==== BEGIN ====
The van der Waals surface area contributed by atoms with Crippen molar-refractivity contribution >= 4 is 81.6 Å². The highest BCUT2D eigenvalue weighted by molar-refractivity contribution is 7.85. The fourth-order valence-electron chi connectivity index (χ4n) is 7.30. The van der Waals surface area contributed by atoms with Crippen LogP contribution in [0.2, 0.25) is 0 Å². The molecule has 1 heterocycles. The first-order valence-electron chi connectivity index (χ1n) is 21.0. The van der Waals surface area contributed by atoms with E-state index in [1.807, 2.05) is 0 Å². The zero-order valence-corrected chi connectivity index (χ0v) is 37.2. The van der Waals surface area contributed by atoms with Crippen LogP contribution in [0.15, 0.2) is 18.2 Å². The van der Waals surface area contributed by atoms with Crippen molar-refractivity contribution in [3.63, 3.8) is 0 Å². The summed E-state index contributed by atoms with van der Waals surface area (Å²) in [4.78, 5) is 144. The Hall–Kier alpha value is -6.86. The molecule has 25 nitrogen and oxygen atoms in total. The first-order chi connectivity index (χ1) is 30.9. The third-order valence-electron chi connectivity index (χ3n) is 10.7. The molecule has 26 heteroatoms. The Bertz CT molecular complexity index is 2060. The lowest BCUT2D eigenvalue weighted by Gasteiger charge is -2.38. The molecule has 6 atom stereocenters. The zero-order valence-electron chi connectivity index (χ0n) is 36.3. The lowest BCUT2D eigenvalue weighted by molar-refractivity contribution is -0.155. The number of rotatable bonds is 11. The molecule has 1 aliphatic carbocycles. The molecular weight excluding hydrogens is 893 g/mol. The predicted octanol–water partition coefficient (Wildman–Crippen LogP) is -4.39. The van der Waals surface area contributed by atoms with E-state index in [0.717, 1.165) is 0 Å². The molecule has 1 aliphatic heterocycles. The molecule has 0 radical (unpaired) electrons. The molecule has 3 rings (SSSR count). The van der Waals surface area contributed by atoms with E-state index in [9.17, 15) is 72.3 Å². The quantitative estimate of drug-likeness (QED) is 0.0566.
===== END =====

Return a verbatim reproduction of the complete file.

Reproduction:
The van der Waals surface area contributed by atoms with Crippen molar-refractivity contribution >= 4 is 81.6 Å². The highest BCUT2D eigenvalue weighted by molar-refractivity contribution is 7.85. The fourth-order valence-electron chi connectivity index (χ4n) is 7.30. The van der Waals surface area contributed by atoms with Crippen LogP contribution in [0.2, 0.25) is 0 Å². The molecule has 1 heterocycles. The first-order valence-electron chi connectivity index (χ1n) is 21.0. The van der Waals surface area contributed by atoms with E-state index in [1.807, 2.05) is 0 Å². The zero-order valence-corrected chi connectivity index (χ0v) is 37.2. The van der Waals surface area contributed by atoms with Crippen LogP contribution in [0.15, 0.2) is 18.2 Å². The van der Waals surface area contributed by atoms with Crippen molar-refractivity contribution in [3.63, 3.8) is 0 Å². The summed E-state index contributed by atoms with van der Waals surface area (Å²) in [4.78, 5) is 144. The Hall–Kier alpha value is -6.86. The molecule has 25 nitrogen and oxygen atoms in total. The first-order chi connectivity index (χ1) is 30.9. The third-order valence-electron chi connectivity index (χ3n) is 10.7. The molecule has 26 heteroatoms. The Bertz CT molecular complexity index is 2060. The lowest BCUT2D eigenvalue weighted by Gasteiger charge is -2.38. The molecule has 6 atom stereocenters. The zero-order valence-electron chi connectivity index (χ0n) is 36.3. The lowest BCUT2D eigenvalue weighted by molar-refractivity contribution is -0.155. The number of rotatable bonds is 11. The molecule has 1 aliphatic carbocycles. The molecular weight excluding hydrogens is 893 g/mol. The predicted octanol–water partition coefficient (Wildman–Crippen LogP) is -4.39. The van der Waals surface area contributed by atoms with E-state index in [0.717, 1.165) is 0 Å². The molecule has 1 aliphatic heterocycles. The molecule has 0 radical (unpaired) electrons. The molecule has 3 rings (SSSR count). The van der Waals surface area contributed by atoms with E-state index in [9.17, 15) is 72.3 Å². The quantitative estimate of drug-likeness (QED) is 0.0566.